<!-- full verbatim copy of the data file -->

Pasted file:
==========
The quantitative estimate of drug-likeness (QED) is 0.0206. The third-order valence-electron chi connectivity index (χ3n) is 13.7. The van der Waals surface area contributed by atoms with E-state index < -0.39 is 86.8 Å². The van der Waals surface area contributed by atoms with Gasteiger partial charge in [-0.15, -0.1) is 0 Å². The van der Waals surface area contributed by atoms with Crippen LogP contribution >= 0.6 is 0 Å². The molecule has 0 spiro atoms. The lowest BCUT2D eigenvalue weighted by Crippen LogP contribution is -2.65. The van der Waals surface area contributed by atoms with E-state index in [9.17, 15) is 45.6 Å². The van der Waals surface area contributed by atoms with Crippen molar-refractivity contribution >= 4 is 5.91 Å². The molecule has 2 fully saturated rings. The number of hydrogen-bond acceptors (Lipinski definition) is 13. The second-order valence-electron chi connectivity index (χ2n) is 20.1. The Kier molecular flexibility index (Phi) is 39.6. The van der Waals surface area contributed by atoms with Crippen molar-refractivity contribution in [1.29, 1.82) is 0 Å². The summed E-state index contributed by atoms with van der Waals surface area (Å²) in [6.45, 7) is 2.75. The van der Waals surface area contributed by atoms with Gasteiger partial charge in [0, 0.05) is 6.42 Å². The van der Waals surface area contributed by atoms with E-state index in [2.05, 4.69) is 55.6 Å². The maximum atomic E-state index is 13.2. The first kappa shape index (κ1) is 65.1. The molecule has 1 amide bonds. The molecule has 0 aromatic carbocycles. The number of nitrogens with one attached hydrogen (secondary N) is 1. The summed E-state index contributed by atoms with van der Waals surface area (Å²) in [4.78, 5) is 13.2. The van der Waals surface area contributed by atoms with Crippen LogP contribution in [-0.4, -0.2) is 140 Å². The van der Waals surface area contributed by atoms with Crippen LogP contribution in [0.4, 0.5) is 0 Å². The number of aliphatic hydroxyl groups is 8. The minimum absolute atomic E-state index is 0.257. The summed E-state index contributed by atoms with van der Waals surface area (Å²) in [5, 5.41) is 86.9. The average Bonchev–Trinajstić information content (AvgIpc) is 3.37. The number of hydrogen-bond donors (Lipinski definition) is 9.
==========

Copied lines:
The quantitative estimate of drug-likeness (QED) is 0.0206. The third-order valence-electron chi connectivity index (χ3n) is 13.7. The van der Waals surface area contributed by atoms with E-state index < -0.39 is 86.8 Å². The van der Waals surface area contributed by atoms with Gasteiger partial charge in [-0.15, -0.1) is 0 Å². The van der Waals surface area contributed by atoms with Crippen LogP contribution >= 0.6 is 0 Å². The molecule has 0 spiro atoms. The lowest BCUT2D eigenvalue weighted by Crippen LogP contribution is -2.65. The van der Waals surface area contributed by atoms with E-state index in [9.17, 15) is 45.6 Å². The van der Waals surface area contributed by atoms with Crippen molar-refractivity contribution >= 4 is 5.91 Å². The molecule has 2 fully saturated rings. The number of hydrogen-bond acceptors (Lipinski definition) is 13. The second-order valence-electron chi connectivity index (χ2n) is 20.1. The Kier molecular flexibility index (Phi) is 39.6. The van der Waals surface area contributed by atoms with Crippen molar-refractivity contribution in [1.29, 1.82) is 0 Å². The summed E-state index contributed by atoms with van der Waals surface area (Å²) in [6.45, 7) is 2.75. The van der Waals surface area contributed by atoms with Gasteiger partial charge in [0, 0.05) is 6.42 Å². The van der Waals surface area contributed by atoms with E-state index in [2.05, 4.69) is 55.6 Å². The maximum atomic E-state index is 13.2. The first kappa shape index (κ1) is 65.1. The molecule has 1 amide bonds. The molecule has 0 aromatic carbocycles. The number of nitrogens with one attached hydrogen (secondary N) is 1. The summed E-state index contributed by atoms with van der Waals surface area (Å²) in [4.78, 5) is 13.2. The van der Waals surface area contributed by atoms with Crippen LogP contribution in [-0.4, -0.2) is 140 Å². The van der Waals surface area contributed by atoms with Crippen LogP contribution in [0.4, 0.5) is 0 Å². The number of aliphatic hydroxyl groups is 8. The minimum absolute atomic E-state index is 0.257. The summed E-state index contributed by atoms with van der Waals surface area (Å²) in [5, 5.41) is 86.9. The average Bonchev–Trinajstić information content (AvgIpc) is 3.37. The number of hydrogen-bond donors (Lipinski definition) is 9.